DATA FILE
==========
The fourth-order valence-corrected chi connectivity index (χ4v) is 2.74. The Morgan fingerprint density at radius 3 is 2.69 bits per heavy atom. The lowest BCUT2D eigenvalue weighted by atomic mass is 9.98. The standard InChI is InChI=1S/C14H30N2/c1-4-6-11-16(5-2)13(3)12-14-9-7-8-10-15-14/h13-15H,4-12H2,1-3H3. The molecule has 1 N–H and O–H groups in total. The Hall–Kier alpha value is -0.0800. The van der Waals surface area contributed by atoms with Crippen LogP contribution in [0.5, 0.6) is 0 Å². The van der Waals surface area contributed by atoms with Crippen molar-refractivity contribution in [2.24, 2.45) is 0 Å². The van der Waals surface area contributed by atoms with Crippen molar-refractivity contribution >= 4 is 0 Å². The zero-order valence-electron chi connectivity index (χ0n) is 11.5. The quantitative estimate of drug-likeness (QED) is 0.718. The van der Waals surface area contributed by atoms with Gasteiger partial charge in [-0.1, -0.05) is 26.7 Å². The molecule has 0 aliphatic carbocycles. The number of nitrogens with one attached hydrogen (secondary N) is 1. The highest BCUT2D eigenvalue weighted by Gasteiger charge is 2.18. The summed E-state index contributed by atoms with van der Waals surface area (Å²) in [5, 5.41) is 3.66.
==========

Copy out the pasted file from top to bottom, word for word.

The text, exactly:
The fourth-order valence-corrected chi connectivity index (χ4v) is 2.74. The Morgan fingerprint density at radius 3 is 2.69 bits per heavy atom. The lowest BCUT2D eigenvalue weighted by atomic mass is 9.98. The standard InChI is InChI=1S/C14H30N2/c1-4-6-11-16(5-2)13(3)12-14-9-7-8-10-15-14/h13-15H,4-12H2,1-3H3. The molecule has 1 N–H and O–H groups in total. The Hall–Kier alpha value is -0.0800. The van der Waals surface area contributed by atoms with Crippen LogP contribution in [0.5, 0.6) is 0 Å². The van der Waals surface area contributed by atoms with Crippen molar-refractivity contribution in [2.24, 2.45) is 0 Å². The van der Waals surface area contributed by atoms with Crippen molar-refractivity contribution >= 4 is 0 Å². The zero-order valence-electron chi connectivity index (χ0n) is 11.5. The quantitative estimate of drug-likeness (QED) is 0.718. The van der Waals surface area contributed by atoms with Gasteiger partial charge in [-0.1, -0.05) is 26.7 Å². The molecule has 0 aliphatic carbocycles. The number of nitrogens with one attached hydrogen (secondary N) is 1. The highest BCUT2D eigenvalue weighted by Gasteiger charge is 2.18. The summed E-state index contributed by atoms with van der Waals surface area (Å²) in [5, 5.41) is 3.66.